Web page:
“The Camp just reopened (in March) for springtime, with the food trucks and bar open Thursday through Sunday and the coffee shop open seven days a week. We have a diverse lineup of live music and unique events happening there every weekend.’’

High Point Climbing and Fitness is nearing completion in the center of the frontage and anticipates an opening this spring, Niakossary said. In front of High Point, REI Co-op’s foundation has been set and steel frames are going up.

The opening for REI Co-op, an outdoors store, will be the first for the company in Alabama.

Also, the Dave & Buster’s building is also nearing completion on the west side of MidCity, near Old Monrovia Road. Dave & Buster’s is on schedule to open this Summer.

Construction continues on the REI Co-op store, the first in Alabama

Meanwhile, Niakossary said Pies & Pints is under construction and the building that houses Wahlburgers and other commercial uses has site work complete in preparation for the foundation.

“We are in the design process for the $30 million Aloft Hotel, The Point and Jake’s Mews,’’ she said. “We are also in preliminary stages of the $75 million, 300-unit multi-family residential (complex) over the retail block in the center of the project. We’re also working on a $20 million mixed-use, office-over-retail building.’’

According to the MidCity website, when completed, the campus will include a total of 350,000 square feet of specialty retail, 150,000 of high-tech office space, a wide range of dining options, the 100-plis room hotel, and 560 amenity-rich residential units.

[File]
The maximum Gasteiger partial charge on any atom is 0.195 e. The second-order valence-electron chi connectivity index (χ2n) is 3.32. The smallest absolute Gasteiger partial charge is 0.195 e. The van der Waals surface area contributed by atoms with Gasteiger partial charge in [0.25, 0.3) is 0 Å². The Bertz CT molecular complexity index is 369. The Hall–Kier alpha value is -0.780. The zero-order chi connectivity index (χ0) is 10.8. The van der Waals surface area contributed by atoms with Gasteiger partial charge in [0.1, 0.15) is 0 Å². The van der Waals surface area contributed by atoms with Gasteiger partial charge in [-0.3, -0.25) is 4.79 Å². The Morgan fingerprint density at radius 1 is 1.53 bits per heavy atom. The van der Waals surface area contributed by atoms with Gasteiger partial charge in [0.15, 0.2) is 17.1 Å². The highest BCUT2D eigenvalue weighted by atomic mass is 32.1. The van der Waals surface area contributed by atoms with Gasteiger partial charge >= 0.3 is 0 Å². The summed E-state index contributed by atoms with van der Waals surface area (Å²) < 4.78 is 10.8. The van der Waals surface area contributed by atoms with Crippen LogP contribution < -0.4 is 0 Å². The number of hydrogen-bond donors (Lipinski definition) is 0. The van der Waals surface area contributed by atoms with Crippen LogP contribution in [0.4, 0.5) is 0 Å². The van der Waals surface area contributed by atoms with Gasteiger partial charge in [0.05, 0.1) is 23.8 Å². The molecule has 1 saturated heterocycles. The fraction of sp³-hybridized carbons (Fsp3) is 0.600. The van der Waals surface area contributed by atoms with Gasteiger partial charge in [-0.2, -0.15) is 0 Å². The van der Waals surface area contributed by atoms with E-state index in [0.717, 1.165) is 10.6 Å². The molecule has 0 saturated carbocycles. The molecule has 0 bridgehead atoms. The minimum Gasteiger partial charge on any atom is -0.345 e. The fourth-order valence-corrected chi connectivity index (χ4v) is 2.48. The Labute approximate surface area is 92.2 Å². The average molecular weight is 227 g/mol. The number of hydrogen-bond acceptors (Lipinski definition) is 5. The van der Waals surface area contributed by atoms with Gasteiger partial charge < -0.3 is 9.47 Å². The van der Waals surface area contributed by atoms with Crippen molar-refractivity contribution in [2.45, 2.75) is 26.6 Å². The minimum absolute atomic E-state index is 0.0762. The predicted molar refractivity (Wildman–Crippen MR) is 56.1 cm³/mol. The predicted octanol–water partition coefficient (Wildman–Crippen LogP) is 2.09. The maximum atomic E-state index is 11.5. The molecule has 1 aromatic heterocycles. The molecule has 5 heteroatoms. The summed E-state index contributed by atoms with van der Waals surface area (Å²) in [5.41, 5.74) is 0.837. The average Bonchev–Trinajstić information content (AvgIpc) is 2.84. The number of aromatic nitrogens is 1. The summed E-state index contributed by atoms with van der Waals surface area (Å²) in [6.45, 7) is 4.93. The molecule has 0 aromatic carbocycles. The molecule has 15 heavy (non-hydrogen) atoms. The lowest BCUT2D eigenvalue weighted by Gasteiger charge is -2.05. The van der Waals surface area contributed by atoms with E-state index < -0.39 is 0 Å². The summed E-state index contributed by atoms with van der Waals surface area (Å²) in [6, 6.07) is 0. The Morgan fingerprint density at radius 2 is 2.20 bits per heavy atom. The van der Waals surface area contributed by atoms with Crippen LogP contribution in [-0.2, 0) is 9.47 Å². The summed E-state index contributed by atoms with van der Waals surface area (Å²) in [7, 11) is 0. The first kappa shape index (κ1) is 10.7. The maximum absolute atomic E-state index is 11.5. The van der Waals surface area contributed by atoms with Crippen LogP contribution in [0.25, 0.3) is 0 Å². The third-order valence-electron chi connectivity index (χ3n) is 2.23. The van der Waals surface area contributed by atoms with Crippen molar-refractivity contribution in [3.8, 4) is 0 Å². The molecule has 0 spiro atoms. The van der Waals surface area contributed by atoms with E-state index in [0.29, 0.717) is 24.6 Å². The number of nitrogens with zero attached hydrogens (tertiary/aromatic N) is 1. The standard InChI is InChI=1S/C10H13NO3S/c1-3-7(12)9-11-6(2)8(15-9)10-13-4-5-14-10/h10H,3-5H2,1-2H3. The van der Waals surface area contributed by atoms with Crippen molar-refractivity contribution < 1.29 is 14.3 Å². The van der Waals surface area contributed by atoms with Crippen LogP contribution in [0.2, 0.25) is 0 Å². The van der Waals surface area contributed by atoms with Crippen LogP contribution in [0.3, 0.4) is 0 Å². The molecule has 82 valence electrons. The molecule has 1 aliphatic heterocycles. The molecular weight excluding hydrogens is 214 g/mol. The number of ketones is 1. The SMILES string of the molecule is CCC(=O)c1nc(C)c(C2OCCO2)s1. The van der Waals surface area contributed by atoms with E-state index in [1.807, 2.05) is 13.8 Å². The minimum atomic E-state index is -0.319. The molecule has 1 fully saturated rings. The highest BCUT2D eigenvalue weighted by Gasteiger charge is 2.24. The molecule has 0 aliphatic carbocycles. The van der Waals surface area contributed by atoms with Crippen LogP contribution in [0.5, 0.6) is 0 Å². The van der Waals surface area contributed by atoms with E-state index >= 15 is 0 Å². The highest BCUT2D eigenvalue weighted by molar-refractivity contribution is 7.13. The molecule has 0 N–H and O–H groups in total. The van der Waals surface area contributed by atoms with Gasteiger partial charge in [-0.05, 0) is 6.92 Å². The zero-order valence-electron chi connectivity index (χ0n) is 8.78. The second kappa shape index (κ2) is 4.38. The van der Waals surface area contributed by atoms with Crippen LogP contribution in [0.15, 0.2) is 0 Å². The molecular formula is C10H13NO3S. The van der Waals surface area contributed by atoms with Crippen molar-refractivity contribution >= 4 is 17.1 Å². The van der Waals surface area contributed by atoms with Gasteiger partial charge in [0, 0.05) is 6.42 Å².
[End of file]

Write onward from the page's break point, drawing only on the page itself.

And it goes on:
AC Hotel Huntsville Downtown Open for Business

The AC Hotel Huntsville Downtown, the first AC Hotels by Marriott in Alabama, is officially open to guests.

Adjacent to the Von Braun Center and across the street from Big Spring Park, the hotel includes six levels and 120 guest rooms, as well as co-working spaces, event space for up to 200 and multiple beverage and food experiences.

Combining elements of Huntsville’s historic past and contemporary European design to create a modern but comfortable look and feel, the hotel allows guests to co-work by day, and relax and socialize by night.

“We are delighted to introduce the AC Hotels brand to the Rocket City,” said Srinath Yedla, president and CEO of Yedla Management Co., which will manage the property. “AC Hotel Huntsville Downtown remains true to the brand’s philosophy and centers on a frictionless experience for on-the-go guests.”

Developed by Doradus Partners in partnership with RCP Cos., the hotel was the 10th U.S. location for AC Hotels, a global joint venture with Spanish hotelier Antonio Catalan.

The hotel’s three flexible meeting rooms are named after the city’s historic mills — Lincoln, Lowe and Merrimack. Combined, they make up The Gallery at Big Spring Park — an event space for up to 200 guests that overlooks the downtown park and is perfect for wedding receptions.

Attached to the event space is The Veranda — the hotel’s second-story terrace bar overlooking Big Spring Park. The Veranda is set to open this summer.

Atlanta chef and restaurateur Marc Taft was tapped to develop the hotel’s signature cocktail — “The Starry Night,” which is a nod to Huntsville’s integral role Huntsville in America’s space program as well as its burgeoning arts scene.

The AC Kitchen serves a European-inspired continental breakfast selection of flaky croissants, savory egg tarts and Nespresso coffee. A signature piece in all AC Hotels is the Berkel slicer, offering visitors hand-cut meats including prosciutto.

AC Hotel Huntsville Downtown is the first tenant for CityCentre at Big Spring, a $100 million, mixed-use development. City Centre includes 30,000 square feet of retail and restaurant space, 277 upscale apartment units and an artisanal food hall.